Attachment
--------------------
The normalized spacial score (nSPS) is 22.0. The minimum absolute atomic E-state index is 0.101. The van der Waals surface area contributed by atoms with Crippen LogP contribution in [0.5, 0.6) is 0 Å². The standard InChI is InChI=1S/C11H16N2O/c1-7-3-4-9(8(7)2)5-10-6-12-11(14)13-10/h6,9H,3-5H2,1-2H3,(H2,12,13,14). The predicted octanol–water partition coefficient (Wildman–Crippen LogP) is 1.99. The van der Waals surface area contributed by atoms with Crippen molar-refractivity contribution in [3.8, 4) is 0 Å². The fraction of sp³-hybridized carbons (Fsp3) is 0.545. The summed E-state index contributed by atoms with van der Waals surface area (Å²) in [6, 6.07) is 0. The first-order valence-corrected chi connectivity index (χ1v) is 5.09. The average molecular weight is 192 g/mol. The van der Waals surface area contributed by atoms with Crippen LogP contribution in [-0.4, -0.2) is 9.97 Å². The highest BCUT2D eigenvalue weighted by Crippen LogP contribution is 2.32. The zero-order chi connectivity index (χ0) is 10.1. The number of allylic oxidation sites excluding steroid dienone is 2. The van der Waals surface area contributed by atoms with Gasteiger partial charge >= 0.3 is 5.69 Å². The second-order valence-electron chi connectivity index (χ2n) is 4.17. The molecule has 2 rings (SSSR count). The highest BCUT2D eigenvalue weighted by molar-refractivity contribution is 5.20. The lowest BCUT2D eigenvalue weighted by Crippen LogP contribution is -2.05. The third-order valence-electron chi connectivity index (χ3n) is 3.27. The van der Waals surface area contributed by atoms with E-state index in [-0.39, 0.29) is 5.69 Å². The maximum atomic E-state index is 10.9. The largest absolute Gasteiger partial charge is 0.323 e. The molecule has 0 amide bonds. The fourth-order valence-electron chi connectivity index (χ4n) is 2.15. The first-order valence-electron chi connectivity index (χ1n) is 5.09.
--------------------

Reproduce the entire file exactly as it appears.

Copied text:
The normalized spacial score (nSPS) is 22.0. The minimum absolute atomic E-state index is 0.101. The van der Waals surface area contributed by atoms with Crippen LogP contribution in [0.5, 0.6) is 0 Å². The standard InChI is InChI=1S/C11H16N2O/c1-7-3-4-9(8(7)2)5-10-6-12-11(14)13-10/h6,9H,3-5H2,1-2H3,(H2,12,13,14). The predicted octanol–water partition coefficient (Wildman–Crippen LogP) is 1.99. The van der Waals surface area contributed by atoms with Crippen molar-refractivity contribution in [3.8, 4) is 0 Å². The fraction of sp³-hybridized carbons (Fsp3) is 0.545. The summed E-state index contributed by atoms with van der Waals surface area (Å²) in [6, 6.07) is 0. The first-order valence-corrected chi connectivity index (χ1v) is 5.09. The average molecular weight is 192 g/mol. The van der Waals surface area contributed by atoms with Crippen LogP contribution in [-0.4, -0.2) is 9.97 Å². The highest BCUT2D eigenvalue weighted by Crippen LogP contribution is 2.32. The zero-order chi connectivity index (χ0) is 10.1. The number of allylic oxidation sites excluding steroid dienone is 2. The van der Waals surface area contributed by atoms with Gasteiger partial charge >= 0.3 is 5.69 Å². The second-order valence-electron chi connectivity index (χ2n) is 4.17. The molecule has 2 rings (SSSR count). The highest BCUT2D eigenvalue weighted by molar-refractivity contribution is 5.20. The lowest BCUT2D eigenvalue weighted by Crippen LogP contribution is -2.05. The third-order valence-electron chi connectivity index (χ3n) is 3.27. The van der Waals surface area contributed by atoms with E-state index in [-0.39, 0.29) is 5.69 Å². The maximum atomic E-state index is 10.9. The largest absolute Gasteiger partial charge is 0.323 e. The molecule has 0 amide bonds. The fourth-order valence-electron chi connectivity index (χ4n) is 2.15. The first-order valence-electron chi connectivity index (χ1n) is 5.09.